The Government has moved to exempt all cars, vans and motorcycles from needing an MOT test for six months from 30 March. Vehicles must be kept in a roadworthy condition, and garages will remain open for essential repair work. Drivers can be prosecuted if driving unsafe vehicles.
Transport Secretary Grant Shapps said:
“We must ensure those on the frontline of helping the nation combat COVID19 are able to do so.
“Allowing this temporary exemption from vehicle testing will enable vital services such as deliveries to continue, frontline workers to get to work, and people get essential food and medicine.
“Safety is key, which is why garages will remain open for essential repair work.”
Legislation will be introduced on March 30 and will come into immediate effect for 12 months, following a short consultation with key organisations. Drivers will still need to get their vehicle tested until the new regulations come into place, if they need to use it.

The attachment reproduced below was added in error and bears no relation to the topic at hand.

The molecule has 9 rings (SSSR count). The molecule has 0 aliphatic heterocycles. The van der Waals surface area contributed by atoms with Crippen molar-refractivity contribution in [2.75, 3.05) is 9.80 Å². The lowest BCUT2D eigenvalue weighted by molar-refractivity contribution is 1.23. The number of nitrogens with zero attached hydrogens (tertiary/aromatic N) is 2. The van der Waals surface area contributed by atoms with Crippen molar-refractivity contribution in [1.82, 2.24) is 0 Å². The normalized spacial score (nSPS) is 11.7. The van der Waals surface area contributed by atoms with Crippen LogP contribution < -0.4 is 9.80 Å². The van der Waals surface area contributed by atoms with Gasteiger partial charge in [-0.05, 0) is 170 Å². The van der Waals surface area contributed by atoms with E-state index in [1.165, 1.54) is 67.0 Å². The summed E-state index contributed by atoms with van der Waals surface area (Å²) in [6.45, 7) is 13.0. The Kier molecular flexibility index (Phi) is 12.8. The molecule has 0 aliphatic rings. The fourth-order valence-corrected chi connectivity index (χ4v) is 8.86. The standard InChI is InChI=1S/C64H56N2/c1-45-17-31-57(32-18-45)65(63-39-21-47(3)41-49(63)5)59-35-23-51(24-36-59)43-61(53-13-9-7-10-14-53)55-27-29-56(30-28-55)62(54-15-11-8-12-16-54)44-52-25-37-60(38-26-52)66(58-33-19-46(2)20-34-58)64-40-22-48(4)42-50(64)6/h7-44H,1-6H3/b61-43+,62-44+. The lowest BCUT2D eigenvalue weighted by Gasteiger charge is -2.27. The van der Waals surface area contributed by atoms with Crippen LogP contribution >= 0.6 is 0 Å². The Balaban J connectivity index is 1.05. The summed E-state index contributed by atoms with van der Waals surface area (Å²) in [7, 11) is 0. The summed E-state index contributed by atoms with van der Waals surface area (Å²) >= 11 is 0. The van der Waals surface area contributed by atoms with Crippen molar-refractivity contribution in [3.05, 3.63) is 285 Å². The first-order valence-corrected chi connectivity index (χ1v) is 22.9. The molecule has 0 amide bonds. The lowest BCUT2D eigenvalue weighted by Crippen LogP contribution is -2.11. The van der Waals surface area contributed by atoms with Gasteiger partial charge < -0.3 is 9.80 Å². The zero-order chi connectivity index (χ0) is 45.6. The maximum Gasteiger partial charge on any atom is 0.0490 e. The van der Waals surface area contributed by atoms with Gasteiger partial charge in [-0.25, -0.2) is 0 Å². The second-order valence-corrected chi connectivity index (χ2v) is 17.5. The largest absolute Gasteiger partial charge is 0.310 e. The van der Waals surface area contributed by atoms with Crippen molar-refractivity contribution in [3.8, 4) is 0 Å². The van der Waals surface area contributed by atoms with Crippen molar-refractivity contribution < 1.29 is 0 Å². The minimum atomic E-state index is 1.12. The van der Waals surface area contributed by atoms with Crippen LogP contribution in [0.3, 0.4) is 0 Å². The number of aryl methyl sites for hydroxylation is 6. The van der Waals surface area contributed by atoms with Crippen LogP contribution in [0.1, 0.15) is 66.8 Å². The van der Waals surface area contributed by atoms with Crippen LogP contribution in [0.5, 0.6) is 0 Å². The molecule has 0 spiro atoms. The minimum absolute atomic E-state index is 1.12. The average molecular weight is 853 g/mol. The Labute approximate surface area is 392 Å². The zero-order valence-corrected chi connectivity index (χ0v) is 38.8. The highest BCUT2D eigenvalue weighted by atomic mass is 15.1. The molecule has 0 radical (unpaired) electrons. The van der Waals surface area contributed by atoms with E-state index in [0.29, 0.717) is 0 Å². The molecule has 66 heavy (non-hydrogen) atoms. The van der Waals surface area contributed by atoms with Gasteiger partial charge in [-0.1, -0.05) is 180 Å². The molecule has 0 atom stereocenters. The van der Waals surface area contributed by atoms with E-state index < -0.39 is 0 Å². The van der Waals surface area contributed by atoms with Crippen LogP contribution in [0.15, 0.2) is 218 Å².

MOT details will be updated by DVSA a week before the test is due.
For vehicle owners who are unable to get an MoT because they are in self-isolation, the Department for Transport says it is working with insurers and the police to ensure people aren’t unfairly penalised for things out of their control.
Practical driving tests and annual testing for lorries, buses and coaches have been suspended for up to three months.
Advice on keeping a vehicle in a good condition can be found here.